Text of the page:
The participants’ health has similarly been measured through the distribution of bacteria in their intestinal flora (microbiome). A person typically has 1 kg of bacteria in their intestinal system and the composition of the bacteria is at least as important for the metabolism of the diet as our internal organs. The characterisation of the bacteria in the intestinal flora of the participants is headed by Associate Professor Dennis Sandris Nielsen from the FOOD section Microbiology and Fermentation.

In the blood, you can find not only metabolites originating from the cells and internal organs, but also metabolites originating from the breakdown of the diet, as well as metabolites produced by the breakdown of food by the bacteria in the intestine. The researchers hope that the blood’s metabolome can be verified and complemented with the results from the intestinal microbiota and from the baseline study they can already confirm to some degree an Irish research result that shows that there is a fairly close connection between the composition of the intestinal flora and e.g. physical strength.

“But we are not yet finished with the characterisation and need to focus our studies more toward the classic measures for sarcopenia like DXA scanning (scanning of thigh muscle and bone, ed.) and a number of physical parameters that look at, for example, how many times the participants can sit up and sit down within a fixed period, how strong their grip is and more,” says Soren Balling Engelsen.

Illustration of NMR spectrum of blood plasma

The illustration shows an NMR spectrum of blood plasma. In the top left corner, you can see the structure of a lipoprotein.

The size of the lipoproteins tells us about health

It is known that the size and density of the lipoproteins are crucial to how well the metabolism of fat and energy takes place in the body and whether the fatty deposits build up in the arteries (calcify).

It is also the size of the lipoproteins that cause the fat signals to move with the NMR measurement – the fluctuations, can then be compared with a model of the lipoprotein profile as it looks when you are “healthy”. The NMR measurements of the blood are interpreted using multivariate data processing (chemometrics) and the result is visualised as a lipoprotein profile (see illustration). Until the NMR method is thoroughly validated the results are compared with the results you get by mapping the lipoprotein profile using ultracentrifugation of the blood samples, which is the well-established clinical method.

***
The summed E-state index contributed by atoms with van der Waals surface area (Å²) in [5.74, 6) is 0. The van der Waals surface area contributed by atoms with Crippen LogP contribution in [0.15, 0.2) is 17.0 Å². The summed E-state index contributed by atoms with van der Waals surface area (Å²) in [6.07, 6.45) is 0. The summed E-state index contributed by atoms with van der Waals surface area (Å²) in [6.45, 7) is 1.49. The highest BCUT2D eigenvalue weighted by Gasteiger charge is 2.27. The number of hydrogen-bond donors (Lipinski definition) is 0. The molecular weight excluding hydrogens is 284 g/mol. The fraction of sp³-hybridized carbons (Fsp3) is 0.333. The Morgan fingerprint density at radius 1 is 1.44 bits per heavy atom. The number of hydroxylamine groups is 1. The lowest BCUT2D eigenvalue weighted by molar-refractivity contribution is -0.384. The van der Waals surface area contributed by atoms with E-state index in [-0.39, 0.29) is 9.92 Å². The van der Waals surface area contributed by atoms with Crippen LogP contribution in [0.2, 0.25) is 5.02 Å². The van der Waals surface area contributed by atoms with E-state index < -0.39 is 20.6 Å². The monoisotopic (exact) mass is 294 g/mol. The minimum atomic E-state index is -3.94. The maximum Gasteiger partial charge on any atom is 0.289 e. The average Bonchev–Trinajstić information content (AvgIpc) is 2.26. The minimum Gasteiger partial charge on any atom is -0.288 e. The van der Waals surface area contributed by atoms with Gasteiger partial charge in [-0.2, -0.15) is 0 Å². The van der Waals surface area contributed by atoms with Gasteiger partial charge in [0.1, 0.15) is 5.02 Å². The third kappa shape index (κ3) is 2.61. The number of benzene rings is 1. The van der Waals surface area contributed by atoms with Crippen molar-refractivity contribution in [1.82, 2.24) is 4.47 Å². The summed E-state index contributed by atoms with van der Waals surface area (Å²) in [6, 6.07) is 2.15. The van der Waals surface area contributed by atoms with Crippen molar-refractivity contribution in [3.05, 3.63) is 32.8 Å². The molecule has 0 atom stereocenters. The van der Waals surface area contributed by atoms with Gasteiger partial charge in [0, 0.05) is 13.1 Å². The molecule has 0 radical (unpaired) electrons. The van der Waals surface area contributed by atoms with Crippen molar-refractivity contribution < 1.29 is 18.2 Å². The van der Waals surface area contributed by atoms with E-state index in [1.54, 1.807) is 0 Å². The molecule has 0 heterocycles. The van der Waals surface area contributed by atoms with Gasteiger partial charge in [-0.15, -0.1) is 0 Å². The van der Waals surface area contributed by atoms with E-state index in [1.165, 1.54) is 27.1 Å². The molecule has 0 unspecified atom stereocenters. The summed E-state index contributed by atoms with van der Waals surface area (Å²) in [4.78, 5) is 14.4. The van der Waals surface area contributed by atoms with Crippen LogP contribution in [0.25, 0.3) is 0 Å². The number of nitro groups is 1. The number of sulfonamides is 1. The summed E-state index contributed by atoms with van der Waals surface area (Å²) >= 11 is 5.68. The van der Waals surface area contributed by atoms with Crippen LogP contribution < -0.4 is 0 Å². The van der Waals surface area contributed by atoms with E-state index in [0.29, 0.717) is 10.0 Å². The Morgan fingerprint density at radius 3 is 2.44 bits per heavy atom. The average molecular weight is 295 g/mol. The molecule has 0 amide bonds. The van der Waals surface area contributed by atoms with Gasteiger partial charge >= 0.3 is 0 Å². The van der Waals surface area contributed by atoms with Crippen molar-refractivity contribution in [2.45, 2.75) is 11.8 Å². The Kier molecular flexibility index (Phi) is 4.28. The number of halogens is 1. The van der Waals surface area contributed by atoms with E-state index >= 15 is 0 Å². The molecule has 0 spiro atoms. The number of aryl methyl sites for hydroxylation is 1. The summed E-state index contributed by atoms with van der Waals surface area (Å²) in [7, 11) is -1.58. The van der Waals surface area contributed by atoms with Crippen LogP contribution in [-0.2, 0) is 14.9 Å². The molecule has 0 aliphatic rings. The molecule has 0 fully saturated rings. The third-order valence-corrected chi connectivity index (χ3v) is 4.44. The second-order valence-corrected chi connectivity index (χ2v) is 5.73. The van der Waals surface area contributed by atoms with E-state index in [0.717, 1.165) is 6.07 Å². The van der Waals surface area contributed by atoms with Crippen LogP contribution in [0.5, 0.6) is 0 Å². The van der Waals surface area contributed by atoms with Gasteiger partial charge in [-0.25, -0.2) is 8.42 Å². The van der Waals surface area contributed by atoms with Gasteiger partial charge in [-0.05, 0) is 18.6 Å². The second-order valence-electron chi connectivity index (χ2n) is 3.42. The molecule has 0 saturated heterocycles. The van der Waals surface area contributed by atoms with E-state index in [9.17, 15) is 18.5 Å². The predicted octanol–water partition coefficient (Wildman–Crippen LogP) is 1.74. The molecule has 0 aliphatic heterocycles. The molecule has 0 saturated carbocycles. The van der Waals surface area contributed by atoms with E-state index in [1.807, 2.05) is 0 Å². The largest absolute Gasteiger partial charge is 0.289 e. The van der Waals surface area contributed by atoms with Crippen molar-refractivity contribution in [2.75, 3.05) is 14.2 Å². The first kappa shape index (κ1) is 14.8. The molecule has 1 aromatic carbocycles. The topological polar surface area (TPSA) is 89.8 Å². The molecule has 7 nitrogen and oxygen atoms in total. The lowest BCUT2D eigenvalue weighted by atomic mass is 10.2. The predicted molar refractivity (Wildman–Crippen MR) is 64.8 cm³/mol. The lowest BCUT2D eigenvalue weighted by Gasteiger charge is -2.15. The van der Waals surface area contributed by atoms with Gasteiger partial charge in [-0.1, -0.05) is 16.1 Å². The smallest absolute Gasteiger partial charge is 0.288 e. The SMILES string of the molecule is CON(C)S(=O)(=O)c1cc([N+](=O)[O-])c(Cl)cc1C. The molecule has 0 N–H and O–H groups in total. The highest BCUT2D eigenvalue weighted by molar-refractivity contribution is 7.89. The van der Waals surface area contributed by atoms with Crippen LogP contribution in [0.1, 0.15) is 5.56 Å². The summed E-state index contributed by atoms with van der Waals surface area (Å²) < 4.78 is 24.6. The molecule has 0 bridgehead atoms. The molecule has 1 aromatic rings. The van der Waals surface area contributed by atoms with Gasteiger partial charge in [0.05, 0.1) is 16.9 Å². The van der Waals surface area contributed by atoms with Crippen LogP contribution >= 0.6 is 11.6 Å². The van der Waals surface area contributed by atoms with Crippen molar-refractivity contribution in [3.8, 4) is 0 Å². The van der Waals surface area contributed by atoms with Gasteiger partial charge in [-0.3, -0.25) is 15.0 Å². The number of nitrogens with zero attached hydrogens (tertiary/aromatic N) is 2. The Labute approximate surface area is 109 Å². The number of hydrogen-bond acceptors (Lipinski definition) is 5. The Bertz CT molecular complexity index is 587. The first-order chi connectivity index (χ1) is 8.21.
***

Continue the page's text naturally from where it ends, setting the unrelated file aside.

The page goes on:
“Differences in the lipoprotein profile can potentially be defined as a biomarker – and we are therefore looking for deviations in the profile that might, together with other information, show whether a person is headed for sarcopenia. A biomarker does not have to be a single substance (for example, cholesterol, blood sugar or another blood metabolite), but will much more likely be a pattern in the lipoprotein profile – also called a biocontour,” says Soren Balling Engelsen.

Picture of professor Søren Balling Engelsen by a NMR scanner

Professor Søren Balling Engelsen by NMR scanner at the Department of Food Science at the University of Copenhagen. Picture: Lene Hundborg Koss.

 A holistic research approach

“It is difficult stuff – not least because CALM and COUNTERSTRIKE are interdisciplinary research projects – so as technologists we are working with humanists towards shared goals and we need to clarify the results with each other in order to move forward. It is this interdisciplinary approach that makes these projects the most interesting I have ever been involved in,” says Soren Balling Engelsen.

It is not only about finding a method that can show whether a person is beginning to develop sarcopenia. Or whether you are able to take preventative measures in the form of protein supplements, dietary changes and physical activity.

“We must also be able to communicate our knowledge to the elderly in a way so that they will want to change habits and know why and how it benefits them, and topics like “the good old age” and “the good death” are discussed in these projects and the results are certainly not obvious,” says Soren Balling Engelsen.

Besides reflecting older people’s health through metabolome and microbiomes and comparing the results with the health assessments from Bispebjerg Hospital, other aspects are being studied at FOOD. The protein supplement that participants are drinking is for example being tested for taste and acceptability in the FOOD section Design and Consumer Behavior. This research is led by Associate Professor Armando Perez-Cueto.